20 things you didn’t know about dwarf minke whales

Want to know what it’s like to come face-to-face with a dwarf minke whale? Dive instructor Shona Whittaker knows just the place to explore the underwater sanctuary of the Great Barrier Reef.

If Shona could live under the sea, she would. Hailing from New Zealand, the would-be mermaid has spent much of her young life diving and exploring some of the most beautiful coves on earth, but it wasn’t until over a year ago that she landed her ultimate dream job, living and working on the Great Barrier Reef.

Dive into a magical underwater paradise with Shona and discover 20 things about the elusive species that is the dwarf minke whale.

Image by Matt Curnock

Image by Matt Curnock

1. Queensland is the only place in the world where humans can interact with them. From sharks and turtles, to Maori wrasse and manta rays, you can swim with almost every species that resides on the Great Barrier Reef, including minke whales. And, Ribbon Reefs in Tropical North Queensland is where you can get up close and personal with these majestic animals.

2. It’s a short and sweet visit. Showing up on the reef every winter, the minke whales only stay in town for a few months. They are the only known predictable aggregation in the world!

3. The minke whale migration through the Great Barrier Reef was only discovered in the mid-1980’s.

4. They can grow up to eight metres in length. That’s almost as long as a double-decker bus (8.38m)!

5. They have one calf each year which are born at approximately two metres long. That’s longer than the height of a baby giraffe.

Image by Vanessa Hunt

Image by Vanessa Hunt

6. Like fingerprints are to humans, the white and grey markings on the sides of a minke whale are unique to each whale, making each one different from the next!

7. They live to approximately 60 years old!

8. They may not be the oldest, but minke whales are one of the fastest types of whales. They can travel at speeds greater than 20 knots (more than 30km per hour), which is fast for a whopping whale!

9. Like humpback whales, minke whales are baleen feeders. This means they munch on krill and small fish with their comb-like rows of bristles which allow water to flow through but traps their food.

10. One way to tell how old a minke whale is by counting the waxy layers in their ears (eww, gross!)

Image by Vanessa Hunt

Image by Vanessa Hunt

11. Mother minke whales wean their calves after approximately six months.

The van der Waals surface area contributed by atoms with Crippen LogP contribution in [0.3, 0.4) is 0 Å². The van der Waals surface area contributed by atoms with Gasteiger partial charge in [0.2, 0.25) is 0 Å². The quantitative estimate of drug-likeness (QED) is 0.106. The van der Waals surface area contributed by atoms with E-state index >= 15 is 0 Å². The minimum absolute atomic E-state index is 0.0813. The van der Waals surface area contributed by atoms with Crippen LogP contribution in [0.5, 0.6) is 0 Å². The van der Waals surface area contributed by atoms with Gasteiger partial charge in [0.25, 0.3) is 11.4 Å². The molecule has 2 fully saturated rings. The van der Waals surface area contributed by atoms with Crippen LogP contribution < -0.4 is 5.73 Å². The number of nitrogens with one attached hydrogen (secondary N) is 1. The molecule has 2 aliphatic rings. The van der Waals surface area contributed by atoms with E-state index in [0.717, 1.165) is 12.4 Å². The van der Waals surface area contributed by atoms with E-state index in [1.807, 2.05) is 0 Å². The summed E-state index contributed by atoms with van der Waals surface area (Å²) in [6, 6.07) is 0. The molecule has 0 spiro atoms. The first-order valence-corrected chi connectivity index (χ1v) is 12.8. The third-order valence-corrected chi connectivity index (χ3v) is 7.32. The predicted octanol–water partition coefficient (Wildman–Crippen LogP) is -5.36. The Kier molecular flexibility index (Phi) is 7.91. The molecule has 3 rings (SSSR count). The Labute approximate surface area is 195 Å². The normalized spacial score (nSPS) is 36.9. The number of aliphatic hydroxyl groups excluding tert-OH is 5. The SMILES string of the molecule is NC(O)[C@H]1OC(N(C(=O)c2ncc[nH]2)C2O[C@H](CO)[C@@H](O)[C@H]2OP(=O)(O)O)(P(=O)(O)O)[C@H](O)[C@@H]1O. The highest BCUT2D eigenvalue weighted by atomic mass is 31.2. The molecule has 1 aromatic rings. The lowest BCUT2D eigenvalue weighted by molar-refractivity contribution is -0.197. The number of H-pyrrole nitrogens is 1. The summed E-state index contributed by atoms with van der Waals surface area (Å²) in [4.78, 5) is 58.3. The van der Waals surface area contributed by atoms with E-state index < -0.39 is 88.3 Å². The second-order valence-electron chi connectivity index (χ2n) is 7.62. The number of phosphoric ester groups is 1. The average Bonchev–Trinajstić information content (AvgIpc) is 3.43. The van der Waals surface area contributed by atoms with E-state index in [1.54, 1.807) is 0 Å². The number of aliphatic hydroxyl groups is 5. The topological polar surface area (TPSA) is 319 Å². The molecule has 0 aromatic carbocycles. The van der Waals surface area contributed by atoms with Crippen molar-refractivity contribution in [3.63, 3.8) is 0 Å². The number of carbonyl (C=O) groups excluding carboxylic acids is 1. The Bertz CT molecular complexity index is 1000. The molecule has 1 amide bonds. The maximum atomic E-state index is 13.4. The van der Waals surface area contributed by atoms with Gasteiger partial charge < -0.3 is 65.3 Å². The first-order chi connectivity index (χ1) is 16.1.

12. Minke whales typically come to the surface to breathe every two and a half minutes, but can stay under water for more than 12 minutes. The sperm whale can hold their breath for a whopping 90 minutes!

13. The average gestation period for dwarf minke whales is 10 months.

14. Adult minke whales can weigh up to six tonnes!

15. These whales rarely have predators, however, can be preyed upon by packs of killer whales and some large sharks.

Image by Matt Curnock

Image by Matt Curnock

16. When underwater you can hear the minke whales singing to each other, which is their main form of communication. If you have ever wanted to speak whale to an actual whale, here is your chance!

17. Mike Ball Dive ExpeditionsEye to Eye Marine Encounters, Deep Sea Divers Den, and Spirit of Freedom are among a limited number of permitted tours that offer snorkelling and diving trips out to the reef where minkes are found! Departing Cairns, trips range from four to seven nights and include up to a massive 22 dives. There are also three day vessels who depart from Port Douglas such as Calypso, Silver Sonic, and Poseidon that have permits to swim with the whales, but encounter them only sporadically.

18. The friendly creatures are the focus of a collaborative research effort between local tourism operators and James Cook University.

19. The tours allow visitors to contribute directly to ongoing research including photo-identification, behaviour research and conservation efforts with the minke whales.

20. There are strict guidelines in place for swimming with dwarf minke whales to ensure that these interactions are sustainable. Therefore, the combined conservation efforts of the operators and visitors are important to the continuation of the whales making their annual journey through the Great Barrier Reef.

Have you had the pleasure of swimming with Dwarf Minke Whales in Tropical North Queensland?